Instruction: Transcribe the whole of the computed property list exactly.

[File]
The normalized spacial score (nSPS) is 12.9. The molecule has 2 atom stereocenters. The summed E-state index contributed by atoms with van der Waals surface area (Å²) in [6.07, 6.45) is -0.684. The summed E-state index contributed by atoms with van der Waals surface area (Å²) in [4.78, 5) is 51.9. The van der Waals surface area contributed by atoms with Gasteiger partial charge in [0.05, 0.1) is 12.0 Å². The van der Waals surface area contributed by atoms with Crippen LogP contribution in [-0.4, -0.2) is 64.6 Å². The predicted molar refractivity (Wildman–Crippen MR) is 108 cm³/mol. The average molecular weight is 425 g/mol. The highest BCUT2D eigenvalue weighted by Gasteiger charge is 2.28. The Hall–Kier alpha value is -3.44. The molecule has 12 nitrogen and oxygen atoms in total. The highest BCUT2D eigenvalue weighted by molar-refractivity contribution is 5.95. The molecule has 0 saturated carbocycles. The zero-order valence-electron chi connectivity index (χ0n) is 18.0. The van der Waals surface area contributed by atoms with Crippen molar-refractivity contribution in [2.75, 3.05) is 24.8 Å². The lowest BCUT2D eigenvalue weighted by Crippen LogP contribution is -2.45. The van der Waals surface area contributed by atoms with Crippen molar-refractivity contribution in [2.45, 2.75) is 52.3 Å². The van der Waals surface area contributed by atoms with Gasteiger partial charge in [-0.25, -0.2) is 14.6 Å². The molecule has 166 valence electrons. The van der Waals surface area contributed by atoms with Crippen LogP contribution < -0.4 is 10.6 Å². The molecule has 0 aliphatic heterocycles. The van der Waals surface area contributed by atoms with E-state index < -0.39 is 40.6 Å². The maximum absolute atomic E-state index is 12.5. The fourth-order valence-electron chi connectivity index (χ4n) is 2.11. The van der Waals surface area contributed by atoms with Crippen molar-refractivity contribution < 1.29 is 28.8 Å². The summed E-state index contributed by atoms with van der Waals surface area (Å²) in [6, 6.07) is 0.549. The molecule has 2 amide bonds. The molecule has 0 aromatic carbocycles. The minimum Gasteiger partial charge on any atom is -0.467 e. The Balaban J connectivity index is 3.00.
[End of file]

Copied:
The normalized spacial score (nSPS) is 12.9. The molecule has 2 atom stereocenters. The summed E-state index contributed by atoms with van der Waals surface area (Å²) in [6.07, 6.45) is -0.684. The summed E-state index contributed by atoms with van der Waals surface area (Å²) in [4.78, 5) is 51.9. The van der Waals surface area contributed by atoms with Gasteiger partial charge in [0.05, 0.1) is 12.0 Å². The van der Waals surface area contributed by atoms with Crippen LogP contribution in [-0.4, -0.2) is 64.6 Å². The predicted molar refractivity (Wildman–Crippen MR) is 108 cm³/mol. The average molecular weight is 425 g/mol. The highest BCUT2D eigenvalue weighted by Gasteiger charge is 2.28. The Hall–Kier alpha value is -3.44. The molecule has 12 nitrogen and oxygen atoms in total. The highest BCUT2D eigenvalue weighted by molar-refractivity contribution is 5.95. The molecule has 0 saturated carbocycles. The zero-order valence-electron chi connectivity index (χ0n) is 18.0. The van der Waals surface area contributed by atoms with Crippen molar-refractivity contribution in [2.75, 3.05) is 24.8 Å². The lowest BCUT2D eigenvalue weighted by Crippen LogP contribution is -2.45. The van der Waals surface area contributed by atoms with Crippen molar-refractivity contribution in [2.45, 2.75) is 52.3 Å². The van der Waals surface area contributed by atoms with Gasteiger partial charge in [-0.25, -0.2) is 14.6 Å². The molecule has 166 valence electrons. The van der Waals surface area contributed by atoms with Crippen LogP contribution < -0.4 is 10.6 Å². The molecule has 0 aliphatic heterocycles. The van der Waals surface area contributed by atoms with E-state index < -0.39 is 40.6 Å². The maximum absolute atomic E-state index is 12.5. The fourth-order valence-electron chi connectivity index (χ4n) is 2.11. The van der Waals surface area contributed by atoms with Crippen molar-refractivity contribution < 1.29 is 28.8 Å². The summed E-state index contributed by atoms with van der Waals surface area (Å²) in [6, 6.07) is 0.549. The molecule has 2 amide bonds. The molecule has 0 aromatic carbocycles. The minimum Gasteiger partial charge on any atom is -0.467 e. The Balaban J connectivity index is 3.00.